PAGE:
The reinvention and restoration of the existing building was driven by rare’s intensive research of the town hall’s archive of original design elements and realised by numerous highly skilled craftspeople; bringing the building back to its former glorious grandeur, breathing new life into marble floors, ornate moulded ceilings, Edwardian and Art Deco detailing.

In addition to the residential accommodation rare have also provided a new 14 metre titanium tiled lap pool in the basement, restored Conference Room and Mayor’s Room for functions and separate bar and restaurant in the Edwardian wing of the building. The bar and restaurant, named Viajante and accessed from the building’s original Cambridge Heath Road entrance, are furnished solely with bespoke rare pieces and decorated with silicone injected tapestries and chandeliers designed in collaboration with textile designer Tzuri Guetta.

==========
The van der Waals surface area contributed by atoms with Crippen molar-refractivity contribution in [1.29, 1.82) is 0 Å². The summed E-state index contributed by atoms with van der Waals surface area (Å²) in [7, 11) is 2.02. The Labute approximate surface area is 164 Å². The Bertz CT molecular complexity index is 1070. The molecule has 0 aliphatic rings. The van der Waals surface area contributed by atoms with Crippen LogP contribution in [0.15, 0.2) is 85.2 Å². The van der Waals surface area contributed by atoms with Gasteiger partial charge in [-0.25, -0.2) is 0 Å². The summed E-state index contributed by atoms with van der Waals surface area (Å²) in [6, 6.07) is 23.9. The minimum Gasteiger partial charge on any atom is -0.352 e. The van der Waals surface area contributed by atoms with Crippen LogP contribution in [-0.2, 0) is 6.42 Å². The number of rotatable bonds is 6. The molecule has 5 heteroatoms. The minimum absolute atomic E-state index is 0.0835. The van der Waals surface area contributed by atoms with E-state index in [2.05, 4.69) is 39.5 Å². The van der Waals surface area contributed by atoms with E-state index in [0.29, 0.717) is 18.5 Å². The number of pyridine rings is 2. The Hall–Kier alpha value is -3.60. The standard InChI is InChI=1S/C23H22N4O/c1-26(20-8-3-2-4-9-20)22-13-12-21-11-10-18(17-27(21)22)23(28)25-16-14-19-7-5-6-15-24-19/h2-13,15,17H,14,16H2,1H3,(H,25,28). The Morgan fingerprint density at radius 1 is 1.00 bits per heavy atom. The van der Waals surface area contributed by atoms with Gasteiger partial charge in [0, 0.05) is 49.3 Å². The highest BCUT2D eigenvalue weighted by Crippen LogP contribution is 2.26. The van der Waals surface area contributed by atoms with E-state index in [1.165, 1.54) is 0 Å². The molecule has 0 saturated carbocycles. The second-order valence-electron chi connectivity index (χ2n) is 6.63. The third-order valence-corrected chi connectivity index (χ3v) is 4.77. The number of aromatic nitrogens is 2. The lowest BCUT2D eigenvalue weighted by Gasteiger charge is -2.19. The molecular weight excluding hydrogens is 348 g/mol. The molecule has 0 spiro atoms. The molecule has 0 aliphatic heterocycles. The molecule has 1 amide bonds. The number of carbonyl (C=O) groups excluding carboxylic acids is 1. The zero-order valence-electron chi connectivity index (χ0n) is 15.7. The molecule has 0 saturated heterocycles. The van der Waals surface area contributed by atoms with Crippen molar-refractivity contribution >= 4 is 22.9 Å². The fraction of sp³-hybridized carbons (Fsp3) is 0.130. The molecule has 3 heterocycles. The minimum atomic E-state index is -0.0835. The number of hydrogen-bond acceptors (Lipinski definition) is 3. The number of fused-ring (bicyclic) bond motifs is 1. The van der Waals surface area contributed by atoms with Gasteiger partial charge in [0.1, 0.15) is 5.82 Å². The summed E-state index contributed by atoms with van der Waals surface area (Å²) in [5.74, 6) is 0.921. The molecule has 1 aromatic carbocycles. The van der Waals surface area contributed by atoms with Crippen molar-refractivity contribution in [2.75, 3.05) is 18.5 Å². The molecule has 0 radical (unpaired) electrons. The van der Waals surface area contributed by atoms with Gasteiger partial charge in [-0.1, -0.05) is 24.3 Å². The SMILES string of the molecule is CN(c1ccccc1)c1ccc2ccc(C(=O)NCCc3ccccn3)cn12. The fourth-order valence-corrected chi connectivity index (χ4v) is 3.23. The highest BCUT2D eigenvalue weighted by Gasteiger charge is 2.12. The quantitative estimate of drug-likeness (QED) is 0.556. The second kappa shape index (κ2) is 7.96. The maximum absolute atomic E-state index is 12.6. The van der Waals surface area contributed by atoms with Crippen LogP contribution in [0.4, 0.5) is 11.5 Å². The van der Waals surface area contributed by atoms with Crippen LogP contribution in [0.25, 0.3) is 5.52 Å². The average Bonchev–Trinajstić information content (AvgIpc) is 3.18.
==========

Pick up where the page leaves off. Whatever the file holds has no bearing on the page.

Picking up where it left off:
rare directors Michel da Costa Gonçalves and Nathalie Rozencwajg said:
“The building plays with the division and connection between old and new and is a reinvention as well as a restoration – one which we hope will be a treasured landmark for East London”

Co-founded by Michel da Costa Gonçalves and Nathalie Rozencwajg in 2005, rare operates from offices in Paris and London. The practice exercises an ethos of mixing their commissions with research and education to produce tailored work using new materials, innovative typologies and advanced modes of design and production.

Research agendas broach multiple scale interventions within dense urban conditions, investigating the evolution of existing content through contemporary demands, projected future evolutions and technological advances. This research focus is reflected in rare’s commissions including residential projects in France, Belgium, Italy and the UK.